A few weeks ago the Organisation for Economic Co-operation and Development (OECD) produced numbers on the various levels of pension provision in its member countries.
At first glance, the UK didn't look great. Our state pension is the least generous out there giving people an average income of just 29% of their working incomes. Miserable. However, look wider and things don't look so bad at all.
It turns out that the UK has a much higher level of private pension provision than most countries (the highest in the world). Add that in, and you get to an average of about 62%.
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You may have spotted a problem here: the better off in the UK are likely to have much better pension provision than everyone else, thanks in part to our fairly generous system of pension tax relief. So relative to systems in the rest of the OECD, ours is skewed towards the top end.
There has been endless discussion over the last decade as to how we should deal with this. We have already cut pension saving allowances for high earners (down to £10,000 a year) and put in a place a meagre (relative to the past) lifetime pension saving limit of just over £1m.
But should we cut the relief given to higher and additional rate taxpayers by more? Should we go for a flat rate of 20% or 30%, for example? I wonder if we shouldn't do some rather more radical and an awful lot more simple. Pension tax relief today costs us around £50bn a year. We spend £90bn a year on our state pension with the new flat-rate full state pension being £8,290 a year (the 29% above is based on the old lower rate, by the way).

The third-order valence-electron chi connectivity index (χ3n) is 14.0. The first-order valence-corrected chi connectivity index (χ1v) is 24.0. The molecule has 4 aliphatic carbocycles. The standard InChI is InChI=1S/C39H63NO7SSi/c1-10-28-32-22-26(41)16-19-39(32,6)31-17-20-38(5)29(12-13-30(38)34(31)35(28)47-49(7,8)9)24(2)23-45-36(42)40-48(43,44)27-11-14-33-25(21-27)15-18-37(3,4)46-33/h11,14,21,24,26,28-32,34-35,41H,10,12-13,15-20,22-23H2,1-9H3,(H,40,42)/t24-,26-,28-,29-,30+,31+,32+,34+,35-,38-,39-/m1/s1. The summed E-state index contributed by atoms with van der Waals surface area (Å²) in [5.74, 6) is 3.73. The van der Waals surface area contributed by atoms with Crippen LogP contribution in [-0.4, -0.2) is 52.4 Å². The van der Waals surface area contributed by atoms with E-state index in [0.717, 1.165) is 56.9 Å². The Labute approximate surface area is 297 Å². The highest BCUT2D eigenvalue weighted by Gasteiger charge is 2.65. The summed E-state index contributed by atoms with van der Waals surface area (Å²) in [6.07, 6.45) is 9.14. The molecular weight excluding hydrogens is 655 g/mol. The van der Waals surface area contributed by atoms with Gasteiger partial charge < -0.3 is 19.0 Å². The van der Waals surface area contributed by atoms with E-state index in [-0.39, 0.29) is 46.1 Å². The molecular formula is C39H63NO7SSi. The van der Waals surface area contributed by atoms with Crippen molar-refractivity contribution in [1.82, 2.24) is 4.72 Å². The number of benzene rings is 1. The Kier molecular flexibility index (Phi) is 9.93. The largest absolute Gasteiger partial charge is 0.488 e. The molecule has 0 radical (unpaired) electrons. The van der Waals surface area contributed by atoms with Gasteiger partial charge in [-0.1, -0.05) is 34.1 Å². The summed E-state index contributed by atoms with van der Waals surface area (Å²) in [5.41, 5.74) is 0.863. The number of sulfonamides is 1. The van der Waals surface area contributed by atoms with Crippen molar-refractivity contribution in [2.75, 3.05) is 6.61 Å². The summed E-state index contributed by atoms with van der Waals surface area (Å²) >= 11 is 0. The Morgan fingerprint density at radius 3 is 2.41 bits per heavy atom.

Imagine that we cancelled all pension tax relief immediately and added the sum spent on relief to the sum already spent on the state pension (around £100bn). Divide by the number of people of state pension age in the UK (around 12.3 million people) and you get £12,200. Be a bit meaner and take into account the millions of people not entitled to the full state pension and you can push the number for those who are up to more like £14,000 plus. That is not a bad pension at all. Thoughts?
Merryn Somerset Webb started her career in Tokyo at public broadcaster NHK before becoming a Japanese equity broker at what was then Warburgs. She went on to work at SBC and UBS without moving from her desk in Kamiyacho (it was the age of mergers).
After five years in Japan she returned to work in the UK at Paribas. This soon became BNP Paribas. Again, no desk move was required. On leaving the City, Merryn helped The Week magazine with its City pages before becoming the launch editor of MoneyWeek in 2000 and taking on columns first in the Sunday Times and then in 2009 in the Financial Times
Twenty years on, MoneyWeek is the best-selling financial magazine in the UK. Merryn was its Editor in Chief until 2022. She is now a senior columnist at Bloomberg and host of the Merryn Talks Money podcast - but still writes for Moneyweek monthly.
Merryn is also is a non executive director of two investment trusts – BlackRock Throgmorton, and the Murray Income Investment Trust.
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